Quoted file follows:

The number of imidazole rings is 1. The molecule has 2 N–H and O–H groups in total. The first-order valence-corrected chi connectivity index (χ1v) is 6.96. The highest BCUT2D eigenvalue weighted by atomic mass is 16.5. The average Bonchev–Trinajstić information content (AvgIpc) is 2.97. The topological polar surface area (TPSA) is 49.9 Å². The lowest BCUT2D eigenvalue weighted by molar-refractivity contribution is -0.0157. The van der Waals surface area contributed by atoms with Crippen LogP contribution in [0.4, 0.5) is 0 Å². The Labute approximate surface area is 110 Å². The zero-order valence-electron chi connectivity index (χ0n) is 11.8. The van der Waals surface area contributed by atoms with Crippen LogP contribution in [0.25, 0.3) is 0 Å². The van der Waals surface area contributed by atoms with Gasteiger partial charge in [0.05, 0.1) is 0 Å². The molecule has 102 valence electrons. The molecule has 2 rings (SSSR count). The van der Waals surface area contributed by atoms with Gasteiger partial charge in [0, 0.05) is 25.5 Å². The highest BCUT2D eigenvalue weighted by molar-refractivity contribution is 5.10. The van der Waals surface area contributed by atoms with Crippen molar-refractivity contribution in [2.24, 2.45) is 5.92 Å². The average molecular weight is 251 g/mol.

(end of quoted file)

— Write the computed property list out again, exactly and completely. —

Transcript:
The number of imidazole rings is 1. The molecule has 2 N–H and O–H groups in total. The first-order valence-corrected chi connectivity index (χ1v) is 6.96. The highest BCUT2D eigenvalue weighted by atomic mass is 16.5. The average Bonchev–Trinajstić information content (AvgIpc) is 2.97. The topological polar surface area (TPSA) is 49.9 Å². The lowest BCUT2D eigenvalue weighted by molar-refractivity contribution is -0.0157. The van der Waals surface area contributed by atoms with Crippen LogP contribution in [0.4, 0.5) is 0 Å². The Labute approximate surface area is 110 Å². The zero-order valence-electron chi connectivity index (χ0n) is 11.8. The van der Waals surface area contributed by atoms with Crippen LogP contribution in [0.25, 0.3) is 0 Å². The van der Waals surface area contributed by atoms with Gasteiger partial charge in [0.05, 0.1) is 0 Å². The molecule has 102 valence electrons. The molecule has 2 rings (SSSR count). The van der Waals surface area contributed by atoms with Gasteiger partial charge in [0, 0.05) is 25.5 Å². The highest BCUT2D eigenvalue weighted by molar-refractivity contribution is 5.10. The van der Waals surface area contributed by atoms with Crippen molar-refractivity contribution in [2.24, 2.45) is 5.92 Å². The average molecular weight is 251 g/mol.